Production, programming, and remixing credits[edit]

[31]

References[edit]

  1. ^ a b c d e f Morrow, Matt. "Klayton: Circle of Dust on leaving R.E.X. Records". HM Magazine. Retrieved 2007-10-13. 
  2. ^ "Klayton interview with Carpe Noctem Magazine". Carpe Noctem Magazine. 1997. Retrieved 2009-04-21. 
  3. ^ "Interview: Celldweller". Infectious Magazine. 2012-07-10. Retrieved 2012-07-11. 
  4. ^ "1998 audio interview on unknown radio station". (released on retrospective Klay Scott: Jack of All Trades, Master of None CD-R). 1998. Retrieved 2009-04-21. [dead link]
  5. ^ "Klayton Interview with D1 Music Network". Retrieved 2009-04-20. "Valdyr: How exactly did you start in music? Klayton: Bought a drumset for a hundred dollars when I was 12. Had no idea what I was doing, but just watched, listened and learned until I figured it out." [dead link]
  6. ^ "Klayton interview with James Rhodes". Celldweller.com. 2005. Retrieved 2009-04-21. [dead link]
  7. ^ "Klayton interview with ReGen". 2006. Retrieved 2009-04-21. "I'm not getting up there and I'm not going to get up on a pedestal and try to promote a church affiliation or organization. As far as my beliefs in God, absolutely I believe in God and that will never change I'm sure. But as far as my being the cheerleader for somebody, some cause or some organization, I have nothing to do with that. I'm not here with my pom-poms to support somebody's cause." 
  8. ^ http://bloody-disgusting.com/news/3148171/interview-celldwellers-klayton-on-wishing-upon-a-blackstar-horror-and-prometheus/
  9. ^ "Band information page about Immortal". Encyclopaedia Metallum. 2010. Retrieved 2010-12-18. 
  10. ^ a b Pyle, Josh (late 1994). "Radio Free Wheaton interview with Circle of Dust". Retrieved 2009-04-08.  Check date values in: |date= (help)
  11. ^ Powell, Mark Allan (2002). "Argyle Park". Encyclopedia of Contemporary Christian Music (First printing ed.). Peabody, Massachusetts: Hendrickson Publishers. p. 48. ISBN 1-56563-679-1. 
  12. ^ "Klayton Interview with 1340 Mag". Retrieved 2009-04-20. [dead link]
  13. ^ "Celldweller current info 29 October 2002". Archived from the original on 29 October 2002. Retrieved 2009-04-12.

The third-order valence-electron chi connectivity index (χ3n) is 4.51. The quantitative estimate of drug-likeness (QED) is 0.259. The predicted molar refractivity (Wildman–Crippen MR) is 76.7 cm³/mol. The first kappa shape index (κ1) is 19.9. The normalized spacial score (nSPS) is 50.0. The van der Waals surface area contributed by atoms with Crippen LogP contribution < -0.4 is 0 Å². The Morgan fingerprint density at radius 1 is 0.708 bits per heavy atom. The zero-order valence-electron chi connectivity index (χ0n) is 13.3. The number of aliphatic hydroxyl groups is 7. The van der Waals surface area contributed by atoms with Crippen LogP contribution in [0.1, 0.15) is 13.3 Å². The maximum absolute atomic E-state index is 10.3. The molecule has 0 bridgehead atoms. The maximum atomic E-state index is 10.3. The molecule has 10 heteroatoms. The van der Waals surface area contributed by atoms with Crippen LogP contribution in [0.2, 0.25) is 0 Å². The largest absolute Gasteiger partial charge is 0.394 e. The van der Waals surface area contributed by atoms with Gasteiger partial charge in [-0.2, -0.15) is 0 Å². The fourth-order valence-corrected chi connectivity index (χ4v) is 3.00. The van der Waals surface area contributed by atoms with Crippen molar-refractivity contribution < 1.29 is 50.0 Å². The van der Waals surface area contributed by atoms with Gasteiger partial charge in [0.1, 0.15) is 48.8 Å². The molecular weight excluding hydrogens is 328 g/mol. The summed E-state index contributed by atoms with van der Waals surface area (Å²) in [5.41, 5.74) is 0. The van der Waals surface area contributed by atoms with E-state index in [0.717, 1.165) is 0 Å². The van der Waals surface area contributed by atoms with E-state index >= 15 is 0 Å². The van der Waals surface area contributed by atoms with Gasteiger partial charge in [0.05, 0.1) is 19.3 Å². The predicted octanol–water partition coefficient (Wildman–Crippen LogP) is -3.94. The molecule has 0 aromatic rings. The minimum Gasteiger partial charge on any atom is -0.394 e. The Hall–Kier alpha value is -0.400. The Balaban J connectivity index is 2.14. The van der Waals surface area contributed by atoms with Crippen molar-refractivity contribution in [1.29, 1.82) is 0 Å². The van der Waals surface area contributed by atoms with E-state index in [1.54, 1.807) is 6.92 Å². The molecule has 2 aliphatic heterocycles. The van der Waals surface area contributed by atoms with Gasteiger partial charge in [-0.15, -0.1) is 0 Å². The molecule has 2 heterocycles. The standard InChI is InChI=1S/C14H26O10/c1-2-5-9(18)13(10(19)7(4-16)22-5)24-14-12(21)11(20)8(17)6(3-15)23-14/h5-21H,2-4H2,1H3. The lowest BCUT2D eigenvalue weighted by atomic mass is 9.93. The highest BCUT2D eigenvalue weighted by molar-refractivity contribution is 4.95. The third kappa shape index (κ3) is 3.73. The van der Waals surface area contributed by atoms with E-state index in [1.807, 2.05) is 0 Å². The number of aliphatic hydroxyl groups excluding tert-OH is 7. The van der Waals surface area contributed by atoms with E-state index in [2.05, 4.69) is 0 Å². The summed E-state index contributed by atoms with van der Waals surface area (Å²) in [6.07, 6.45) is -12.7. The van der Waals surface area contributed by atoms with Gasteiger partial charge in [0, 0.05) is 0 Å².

14. ^ "Celldweller ranking at Billboard". Retrieved 2009-04-21. [dead link]
  15. ^ "2004 Just Plain Folks Music Awards". 7 November 2004. Retrieved 2009-04-10. 
  16. ^ "Klayton Was Here...(artist's blog) 5-10-08". 5 September 2008. Retrieved 2009-04-12. [dead link]
  17. ^ "Wish Upon a Blackstar: Release Details (artist's blog) 04-13-09". Celdweller.com. 13 April 2009. Retrieved 2009-04-21.  |first1= missing |last1= in Authors list (help)[dead link]
  18. ^ "Level interview". Ballistic Test 'Zine. Feb 1999. Retrieved 2009-04-07. 
  19. ^ "What is the Salvation Code?". Facebook. Celldweller. Retrieved 31 July 2013. 
  20. ^ "Unknown Skull Logo". Facebook. Celldweller. Retrieved 31 July 2013. 
  21. ^ "We Are Scandroid video". YouTube. Scandroid. Retrieved 31 July 2013. 
  22. ^ "Announcement of Who Are Scandroid". Facebook. Scandroid. Retrieved 31 July 2013. 
  23. ^ "FiXT Store". FiXT Music. 2014. Retrieved 2014-06-11. 
  24. ^ "FiXT Remix (Landing Page Only)". FiXT Music. 2012. Retrieved 2014-06-11. 
  25. ^ "Cellevision EP.02: The FiXT Artists" (Online video). YouTube.com. Celldweller. 20 March 2014. Retrieved 21 March 2014. 
  26. ^ a b "Circle of Dust interview". The Garlic Press. 1997. Retrieved 2009-04-21. 
  27. ^ "Klay Scott interview". RIM Magazine. 1997. Retrieved 2009-04-21. 
  28. ^ VanPut, Brett (2003-03-04). "Klayton Interview with Transcending the Mundane". Retrieved 2009-04-21. [dead link]
  29. ^ http://www.fixtstore.com/product/88996/Celldweller---Space-&-Time-%28MP3-Album%29
  30. ^ "Some observant fans...". Facebook. 2013-05-09. Retrieved 2013-05-22. 
  31. ^ "Celldweller Tribe Discographies - Minor". Retrieved 2009-04-15. [dead link]

External links[edit]